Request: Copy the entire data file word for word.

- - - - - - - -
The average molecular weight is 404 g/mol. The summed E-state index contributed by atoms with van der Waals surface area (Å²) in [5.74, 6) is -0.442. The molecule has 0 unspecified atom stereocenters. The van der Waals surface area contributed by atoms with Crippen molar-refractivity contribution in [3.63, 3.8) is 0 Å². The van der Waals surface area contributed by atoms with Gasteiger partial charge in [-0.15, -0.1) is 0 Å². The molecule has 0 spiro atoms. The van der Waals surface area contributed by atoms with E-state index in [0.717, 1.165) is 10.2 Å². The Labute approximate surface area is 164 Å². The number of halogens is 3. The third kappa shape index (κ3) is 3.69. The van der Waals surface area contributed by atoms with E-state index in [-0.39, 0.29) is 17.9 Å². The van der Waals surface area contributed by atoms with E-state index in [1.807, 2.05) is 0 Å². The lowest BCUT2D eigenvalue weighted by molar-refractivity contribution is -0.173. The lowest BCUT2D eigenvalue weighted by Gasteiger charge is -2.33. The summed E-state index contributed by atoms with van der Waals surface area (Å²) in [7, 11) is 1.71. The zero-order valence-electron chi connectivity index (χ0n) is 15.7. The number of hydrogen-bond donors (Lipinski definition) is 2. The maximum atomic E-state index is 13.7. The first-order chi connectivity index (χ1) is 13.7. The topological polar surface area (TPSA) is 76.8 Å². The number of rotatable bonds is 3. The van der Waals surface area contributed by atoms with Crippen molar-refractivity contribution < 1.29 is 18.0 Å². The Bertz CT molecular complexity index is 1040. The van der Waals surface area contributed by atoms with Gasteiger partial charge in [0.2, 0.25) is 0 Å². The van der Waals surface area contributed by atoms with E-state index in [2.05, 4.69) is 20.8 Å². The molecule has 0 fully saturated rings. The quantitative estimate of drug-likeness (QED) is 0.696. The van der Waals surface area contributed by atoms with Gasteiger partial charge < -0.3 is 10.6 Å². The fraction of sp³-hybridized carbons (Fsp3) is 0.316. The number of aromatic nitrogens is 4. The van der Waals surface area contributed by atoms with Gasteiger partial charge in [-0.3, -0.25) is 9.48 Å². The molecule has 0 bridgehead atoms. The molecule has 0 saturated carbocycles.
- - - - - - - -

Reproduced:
The average molecular weight is 404 g/mol. The summed E-state index contributed by atoms with van der Waals surface area (Å²) in [5.74, 6) is -0.442. The molecule has 0 unspecified atom stereocenters. The van der Waals surface area contributed by atoms with Crippen molar-refractivity contribution in [3.63, 3.8) is 0 Å². The van der Waals surface area contributed by atoms with Gasteiger partial charge in [-0.15, -0.1) is 0 Å². The molecule has 0 spiro atoms. The van der Waals surface area contributed by atoms with E-state index in [0.717, 1.165) is 10.2 Å². The Labute approximate surface area is 164 Å². The number of halogens is 3. The third kappa shape index (κ3) is 3.69. The van der Waals surface area contributed by atoms with E-state index in [-0.39, 0.29) is 17.9 Å². The van der Waals surface area contributed by atoms with E-state index in [1.807, 2.05) is 0 Å². The lowest BCUT2D eigenvalue weighted by molar-refractivity contribution is -0.173. The lowest BCUT2D eigenvalue weighted by Gasteiger charge is -2.33. The summed E-state index contributed by atoms with van der Waals surface area (Å²) in [7, 11) is 1.71. The zero-order valence-electron chi connectivity index (χ0n) is 15.7. The number of hydrogen-bond donors (Lipinski definition) is 2. The maximum atomic E-state index is 13.7. The first-order chi connectivity index (χ1) is 13.7. The topological polar surface area (TPSA) is 76.8 Å². The number of rotatable bonds is 3. The van der Waals surface area contributed by atoms with Crippen molar-refractivity contribution < 1.29 is 18.0 Å². The Bertz CT molecular complexity index is 1040. The van der Waals surface area contributed by atoms with Gasteiger partial charge in [0.2, 0.25) is 0 Å². The van der Waals surface area contributed by atoms with E-state index in [2.05, 4.69) is 20.8 Å². The molecule has 0 fully saturated rings. The quantitative estimate of drug-likeness (QED) is 0.696. The van der Waals surface area contributed by atoms with Gasteiger partial charge < -0.3 is 10.6 Å². The fraction of sp³-hybridized carbons (Fsp3) is 0.316. The number of aromatic nitrogens is 4. The van der Waals surface area contributed by atoms with Gasteiger partial charge in [-0.3, -0.25) is 9.48 Å². The molecule has 0 bridgehead atoms. The molecule has 0 saturated carbocycles.